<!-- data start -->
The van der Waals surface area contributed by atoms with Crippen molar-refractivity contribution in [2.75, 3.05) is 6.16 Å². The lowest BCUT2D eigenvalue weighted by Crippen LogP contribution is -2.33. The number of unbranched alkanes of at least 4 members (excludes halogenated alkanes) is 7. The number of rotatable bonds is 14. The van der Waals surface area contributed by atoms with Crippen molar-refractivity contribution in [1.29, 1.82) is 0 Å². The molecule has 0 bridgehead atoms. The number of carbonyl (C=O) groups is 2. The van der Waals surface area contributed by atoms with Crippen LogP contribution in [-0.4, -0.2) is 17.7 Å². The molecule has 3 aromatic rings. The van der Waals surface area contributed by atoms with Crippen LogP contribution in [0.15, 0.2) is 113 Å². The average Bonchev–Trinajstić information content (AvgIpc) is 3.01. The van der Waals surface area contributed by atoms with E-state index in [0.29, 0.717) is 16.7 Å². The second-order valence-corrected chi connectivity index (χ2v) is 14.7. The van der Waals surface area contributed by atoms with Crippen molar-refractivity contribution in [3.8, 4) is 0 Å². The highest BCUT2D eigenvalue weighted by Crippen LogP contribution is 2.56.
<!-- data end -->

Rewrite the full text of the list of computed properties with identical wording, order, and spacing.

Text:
The van der Waals surface area contributed by atoms with Crippen molar-refractivity contribution in [2.75, 3.05) is 6.16 Å². The lowest BCUT2D eigenvalue weighted by Crippen LogP contribution is -2.33. The number of unbranched alkanes of at least 4 members (excludes halogenated alkanes) is 7. The number of rotatable bonds is 14. The van der Waals surface area contributed by atoms with Crippen molar-refractivity contribution in [1.29, 1.82) is 0 Å². The molecule has 0 bridgehead atoms. The number of carbonyl (C=O) groups is 2. The van der Waals surface area contributed by atoms with Crippen LogP contribution in [-0.4, -0.2) is 17.7 Å². The molecule has 3 aromatic rings. The van der Waals surface area contributed by atoms with Crippen LogP contribution in [0.15, 0.2) is 113 Å². The average Bonchev–Trinajstić information content (AvgIpc) is 3.01. The van der Waals surface area contributed by atoms with E-state index in [0.29, 0.717) is 16.7 Å². The second-order valence-corrected chi connectivity index (χ2v) is 14.7. The van der Waals surface area contributed by atoms with Crippen molar-refractivity contribution in [3.8, 4) is 0 Å². The highest BCUT2D eigenvalue weighted by Crippen LogP contribution is 2.56.